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2013 Winter Issue 5 (February 15, 2013)

How the Media Romanticizes Youth

February 15, 2013
By Drew Higgins

Fun.’s “We Are Young” won a Grammy for “Song of the Year” last Sunday, and appropriately so. It’s been played seemingly non-stop since its release, and the chorus—“Tonight, we are young / so let’s set the world on fire / we can burn brighter than the sun”—is undeniably catchy.

But catchiness aside, the lyrics of the song bother me, because like so many other products of the media, and especially of the music industry, they unoriginally romanticize being young.

MIA put it more succinctly in her song “Bad Girls” with the lyrics, “Live fast / Die young / Bad girls do it well,” and Keisha reiterated a similar sentiment in “Die Young” when she sang, “Let’s make the most of the night like we’re gonna die young.”

It’s exactly this “live fast, die young” cliché that frankly, I’m bored of. It’s the notion of youth as reckless, uninhibited bliss, power and invincibility. It’s a little painful too, in the way that “growing up” is stereotypically angst-y and drama-fraught. It’s a Jack Kerouac kind of carelessness. It’s a Freaks and Geeks sort of rebellion. It has none of the pretty showiness of Clueless or Mean Girls, but all of the alluring imperfection of The Perks of Being a Wallflower, and it can be summed up in one, neat phrase: You Only Live Once (YOLO).

Although this romantic idea of adolescence is compelling, I’d argue that it is, like most notions fed to us by the media, unrealistic and absurd.

In her book “Is Everyone Hanging Out Without Me?” Mindy Kaling denounces John Mellencamp’s “Jack and Diane” for being the “worst offender” in the unrealistic high-school experience category. About the song’s narrative, she writes, “Why are these kids not home doing their homework? Why aren’t they setting the table for dinner…Who allows their kids to hang out in parking lots? Isn’t that loitering?”

Kaling raises a valid point. When did the kids on the OC or One Tree Hill ever do their homework? Or, for that matter, look like normal high-school kids (versus twenty-five years old actors and actresses)? Watch Mellencamp’s 1982 music video of “Jack and Diane,” replete with two leather-jacket clad white kids, and you’ll start to realize too how silly and nostalgic it is.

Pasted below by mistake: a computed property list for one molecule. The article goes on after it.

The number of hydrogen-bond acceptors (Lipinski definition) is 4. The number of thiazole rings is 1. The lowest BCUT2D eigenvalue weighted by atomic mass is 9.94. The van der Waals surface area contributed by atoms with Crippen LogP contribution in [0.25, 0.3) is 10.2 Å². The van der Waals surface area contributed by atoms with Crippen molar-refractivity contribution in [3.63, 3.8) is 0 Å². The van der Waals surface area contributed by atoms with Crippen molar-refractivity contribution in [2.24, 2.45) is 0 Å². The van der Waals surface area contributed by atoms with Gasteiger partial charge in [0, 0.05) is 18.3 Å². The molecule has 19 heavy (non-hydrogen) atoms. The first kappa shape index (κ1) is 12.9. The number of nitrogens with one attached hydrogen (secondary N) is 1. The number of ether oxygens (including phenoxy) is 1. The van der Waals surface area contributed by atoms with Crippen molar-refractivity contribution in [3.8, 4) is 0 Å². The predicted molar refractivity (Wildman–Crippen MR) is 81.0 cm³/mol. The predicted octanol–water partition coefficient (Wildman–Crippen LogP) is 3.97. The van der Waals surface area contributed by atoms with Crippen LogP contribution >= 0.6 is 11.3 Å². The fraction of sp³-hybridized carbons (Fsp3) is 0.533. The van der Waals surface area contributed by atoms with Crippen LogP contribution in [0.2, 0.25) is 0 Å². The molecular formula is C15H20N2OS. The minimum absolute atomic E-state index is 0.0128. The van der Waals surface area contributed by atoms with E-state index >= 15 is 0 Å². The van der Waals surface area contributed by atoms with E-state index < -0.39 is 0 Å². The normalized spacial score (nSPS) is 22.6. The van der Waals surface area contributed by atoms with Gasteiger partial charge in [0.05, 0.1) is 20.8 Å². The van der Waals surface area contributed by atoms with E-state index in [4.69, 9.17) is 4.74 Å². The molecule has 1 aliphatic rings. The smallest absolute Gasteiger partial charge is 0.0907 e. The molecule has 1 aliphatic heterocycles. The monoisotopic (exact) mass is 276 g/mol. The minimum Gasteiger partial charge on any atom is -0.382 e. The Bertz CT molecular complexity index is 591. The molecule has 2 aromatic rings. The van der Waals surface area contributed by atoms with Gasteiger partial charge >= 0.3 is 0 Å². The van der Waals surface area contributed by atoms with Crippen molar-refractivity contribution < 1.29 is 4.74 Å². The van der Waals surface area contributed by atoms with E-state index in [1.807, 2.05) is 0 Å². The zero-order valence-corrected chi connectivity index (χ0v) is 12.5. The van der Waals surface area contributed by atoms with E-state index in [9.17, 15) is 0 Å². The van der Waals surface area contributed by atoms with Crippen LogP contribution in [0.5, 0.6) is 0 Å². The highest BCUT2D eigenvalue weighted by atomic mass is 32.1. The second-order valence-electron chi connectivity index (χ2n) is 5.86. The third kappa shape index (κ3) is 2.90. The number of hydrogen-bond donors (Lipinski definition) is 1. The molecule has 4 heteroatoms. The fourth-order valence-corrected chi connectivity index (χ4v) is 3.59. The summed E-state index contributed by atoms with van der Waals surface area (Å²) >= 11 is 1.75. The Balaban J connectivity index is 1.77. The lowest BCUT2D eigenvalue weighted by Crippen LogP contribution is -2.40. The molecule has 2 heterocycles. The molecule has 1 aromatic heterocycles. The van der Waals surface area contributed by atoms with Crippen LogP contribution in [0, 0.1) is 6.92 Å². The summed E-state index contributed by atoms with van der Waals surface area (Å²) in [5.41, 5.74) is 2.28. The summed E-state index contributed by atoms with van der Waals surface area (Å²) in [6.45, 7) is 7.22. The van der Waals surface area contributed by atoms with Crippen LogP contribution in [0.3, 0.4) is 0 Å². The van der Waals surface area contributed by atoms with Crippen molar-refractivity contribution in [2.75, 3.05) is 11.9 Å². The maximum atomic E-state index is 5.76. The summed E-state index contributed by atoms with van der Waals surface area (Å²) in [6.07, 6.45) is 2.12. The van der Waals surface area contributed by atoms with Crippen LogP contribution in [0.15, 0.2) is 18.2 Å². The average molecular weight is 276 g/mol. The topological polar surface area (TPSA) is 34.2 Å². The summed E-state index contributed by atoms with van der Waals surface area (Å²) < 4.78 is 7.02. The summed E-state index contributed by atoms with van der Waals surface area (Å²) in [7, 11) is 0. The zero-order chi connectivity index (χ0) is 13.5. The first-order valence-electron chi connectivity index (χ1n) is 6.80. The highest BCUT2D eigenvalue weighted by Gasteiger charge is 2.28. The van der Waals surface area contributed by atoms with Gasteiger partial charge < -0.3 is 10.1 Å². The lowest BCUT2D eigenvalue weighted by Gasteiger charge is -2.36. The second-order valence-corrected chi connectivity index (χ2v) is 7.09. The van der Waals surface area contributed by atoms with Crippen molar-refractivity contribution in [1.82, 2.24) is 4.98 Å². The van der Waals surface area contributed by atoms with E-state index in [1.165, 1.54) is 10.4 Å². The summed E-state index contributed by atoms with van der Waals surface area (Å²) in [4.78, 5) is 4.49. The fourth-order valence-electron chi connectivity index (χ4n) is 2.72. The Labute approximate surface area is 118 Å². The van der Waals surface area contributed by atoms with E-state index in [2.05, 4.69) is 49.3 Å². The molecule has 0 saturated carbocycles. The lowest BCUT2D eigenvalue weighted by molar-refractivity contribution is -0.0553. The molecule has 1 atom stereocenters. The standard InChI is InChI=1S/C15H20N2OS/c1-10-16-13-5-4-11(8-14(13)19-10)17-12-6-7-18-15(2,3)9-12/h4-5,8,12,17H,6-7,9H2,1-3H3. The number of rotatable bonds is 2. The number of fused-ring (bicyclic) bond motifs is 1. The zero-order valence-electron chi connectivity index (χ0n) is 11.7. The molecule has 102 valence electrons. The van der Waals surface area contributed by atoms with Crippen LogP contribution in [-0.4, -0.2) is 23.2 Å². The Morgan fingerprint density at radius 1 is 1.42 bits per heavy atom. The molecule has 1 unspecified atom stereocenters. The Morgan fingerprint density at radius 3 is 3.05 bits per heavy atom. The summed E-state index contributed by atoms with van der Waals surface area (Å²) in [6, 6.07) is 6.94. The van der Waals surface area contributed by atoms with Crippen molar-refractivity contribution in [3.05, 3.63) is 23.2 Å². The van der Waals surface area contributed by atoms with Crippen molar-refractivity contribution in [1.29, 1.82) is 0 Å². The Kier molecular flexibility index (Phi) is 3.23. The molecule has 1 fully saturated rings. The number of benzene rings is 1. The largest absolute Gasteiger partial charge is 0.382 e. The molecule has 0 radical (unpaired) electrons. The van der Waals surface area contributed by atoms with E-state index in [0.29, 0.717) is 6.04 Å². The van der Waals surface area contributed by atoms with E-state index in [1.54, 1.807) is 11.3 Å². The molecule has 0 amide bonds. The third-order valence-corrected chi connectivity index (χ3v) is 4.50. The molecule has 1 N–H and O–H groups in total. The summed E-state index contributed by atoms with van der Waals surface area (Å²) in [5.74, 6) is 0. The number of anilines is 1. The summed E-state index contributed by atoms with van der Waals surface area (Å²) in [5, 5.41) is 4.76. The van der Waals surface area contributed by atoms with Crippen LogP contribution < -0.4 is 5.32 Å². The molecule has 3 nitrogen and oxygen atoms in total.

Consider the chorus: “Oh yeah, life goes on, even after the thrill of living is gone.” What does that mean, Mellencamp—that once I get older, I’m just going to be a worthless bag of prunes or something? Kaling suggests someone write a “little ditty” about a “hardworking Vietnamese girl” and a “hardworking Jewish boy” who “help each other study for the SATs and different AP courses.” I agree.

Like most people, my youthful years have had their fair share of angst. Trying to forge some kind of identity amid the variables of school, friends and family is inevitably challenging. But also, my friends haven’t always been in the bathroom getting higher than the Empire State building and my lover hasn’t always been waiting for me in the bar across the street. I once tried living by YOLO, in that limbo summer between high-school and college. I only ended up pathetically sleep-deprived.

I do wonder occasionally if I’m “missing out.” I feel a strange nostalgia for a youth I don’t have and never did. But when I contemplate what I think I’m “missing out” on, I realize it’s this notion I’ve heard about on the radio and seen in movies, a conception that doesn’t actually exist.

Or does it exist? I could be wrong. Maybe I’m just an outsider, and you’re reading this thinking, what a loser. She probably spent her Saturday nights in high-school watching WE TV with her dogs, while I was streaking in the park, skinny-dipping in the dark, and having a ménage-a-trois.

Yet, somehow I doubt that. I suspect everyone feels like an outsider on this one, because none of us are truly insiders. We all tend to think someone is having more fun than us—that somewhere, somebody is drifting a car in a Saudi Arabian desert (MIA’s music video for “Bad Girls), and somewhere else, somebody is driving through a tunnel screaming (the character Sam in The Perks of Being a Wallflower)—but the impression is merely that. An impression.

We can set the world on fire, provided we have the appropriate amount of matches and lighter-fluid, and I do believe we are capable of achieving great things. Where the media and I differ, however, is that I believe we are capable of them not solely because we are young. Youth isn’t a laudable trait on its own. Rather, it is our quality of self that defines our capabilities, and youth, when compared to such attributes as character, creativity and determination, is a mere background fixture.

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